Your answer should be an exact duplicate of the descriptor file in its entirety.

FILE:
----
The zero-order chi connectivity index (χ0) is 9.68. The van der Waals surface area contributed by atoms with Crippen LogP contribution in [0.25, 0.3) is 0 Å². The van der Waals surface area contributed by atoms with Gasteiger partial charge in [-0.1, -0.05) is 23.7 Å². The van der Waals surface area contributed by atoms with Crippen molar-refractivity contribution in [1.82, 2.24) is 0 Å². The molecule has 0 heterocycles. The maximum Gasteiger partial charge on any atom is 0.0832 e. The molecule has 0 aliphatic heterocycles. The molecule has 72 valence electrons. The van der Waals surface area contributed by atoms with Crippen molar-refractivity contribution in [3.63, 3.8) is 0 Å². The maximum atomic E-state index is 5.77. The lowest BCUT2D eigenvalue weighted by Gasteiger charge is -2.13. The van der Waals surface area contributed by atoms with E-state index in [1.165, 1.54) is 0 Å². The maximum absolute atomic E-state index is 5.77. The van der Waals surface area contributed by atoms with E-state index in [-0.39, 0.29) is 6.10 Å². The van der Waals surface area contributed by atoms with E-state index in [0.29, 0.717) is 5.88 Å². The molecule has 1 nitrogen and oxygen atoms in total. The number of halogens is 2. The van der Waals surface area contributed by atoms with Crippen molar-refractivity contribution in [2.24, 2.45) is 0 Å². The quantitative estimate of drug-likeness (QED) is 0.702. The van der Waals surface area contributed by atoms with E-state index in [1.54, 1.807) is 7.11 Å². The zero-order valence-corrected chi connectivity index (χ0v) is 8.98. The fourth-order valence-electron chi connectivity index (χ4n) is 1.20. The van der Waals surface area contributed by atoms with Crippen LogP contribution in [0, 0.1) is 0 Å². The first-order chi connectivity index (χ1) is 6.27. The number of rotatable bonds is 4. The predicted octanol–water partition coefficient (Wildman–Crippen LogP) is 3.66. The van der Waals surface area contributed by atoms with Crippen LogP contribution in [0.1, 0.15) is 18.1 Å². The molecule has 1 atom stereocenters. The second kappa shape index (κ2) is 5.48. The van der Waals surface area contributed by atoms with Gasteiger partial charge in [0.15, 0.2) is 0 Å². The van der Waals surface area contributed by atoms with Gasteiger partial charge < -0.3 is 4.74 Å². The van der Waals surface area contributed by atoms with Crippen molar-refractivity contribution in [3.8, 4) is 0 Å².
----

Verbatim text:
The zero-order chi connectivity index (χ0) is 9.68. The van der Waals surface area contributed by atoms with Crippen LogP contribution in [0.25, 0.3) is 0 Å². The van der Waals surface area contributed by atoms with Gasteiger partial charge in [-0.1, -0.05) is 23.7 Å². The van der Waals surface area contributed by atoms with Crippen molar-refractivity contribution in [1.82, 2.24) is 0 Å². The molecule has 0 heterocycles. The maximum Gasteiger partial charge on any atom is 0.0832 e. The molecule has 0 aliphatic heterocycles. The molecule has 72 valence electrons. The van der Waals surface area contributed by atoms with Crippen molar-refractivity contribution in [3.63, 3.8) is 0 Å². The maximum atomic E-state index is 5.77. The lowest BCUT2D eigenvalue weighted by Gasteiger charge is -2.13. The van der Waals surface area contributed by atoms with E-state index in [1.165, 1.54) is 0 Å². The maximum absolute atomic E-state index is 5.77. The van der Waals surface area contributed by atoms with E-state index in [-0.39, 0.29) is 6.10 Å². The van der Waals surface area contributed by atoms with E-state index in [0.29, 0.717) is 5.88 Å². The molecule has 1 nitrogen and oxygen atoms in total. The number of halogens is 2. The van der Waals surface area contributed by atoms with Crippen molar-refractivity contribution in [2.24, 2.45) is 0 Å². The quantitative estimate of drug-likeness (QED) is 0.702. The van der Waals surface area contributed by atoms with E-state index in [1.54, 1.807) is 7.11 Å². The zero-order valence-corrected chi connectivity index (χ0v) is 8.98. The fourth-order valence-electron chi connectivity index (χ4n) is 1.20. The van der Waals surface area contributed by atoms with Crippen LogP contribution in [0, 0.1) is 0 Å². The first-order chi connectivity index (χ1) is 6.27. The number of rotatable bonds is 4. The predicted octanol–water partition coefficient (Wildman–Crippen LogP) is 3.66. The van der Waals surface area contributed by atoms with Crippen LogP contribution in [0.1, 0.15) is 18.1 Å². The molecule has 1 atom stereocenters. The second kappa shape index (κ2) is 5.48. The van der Waals surface area contributed by atoms with Gasteiger partial charge in [0.15, 0.2) is 0 Å². The van der Waals surface area contributed by atoms with Gasteiger partial charge < -0.3 is 4.74 Å². The van der Waals surface area contributed by atoms with Crippen molar-refractivity contribution in [3.8, 4) is 0 Å².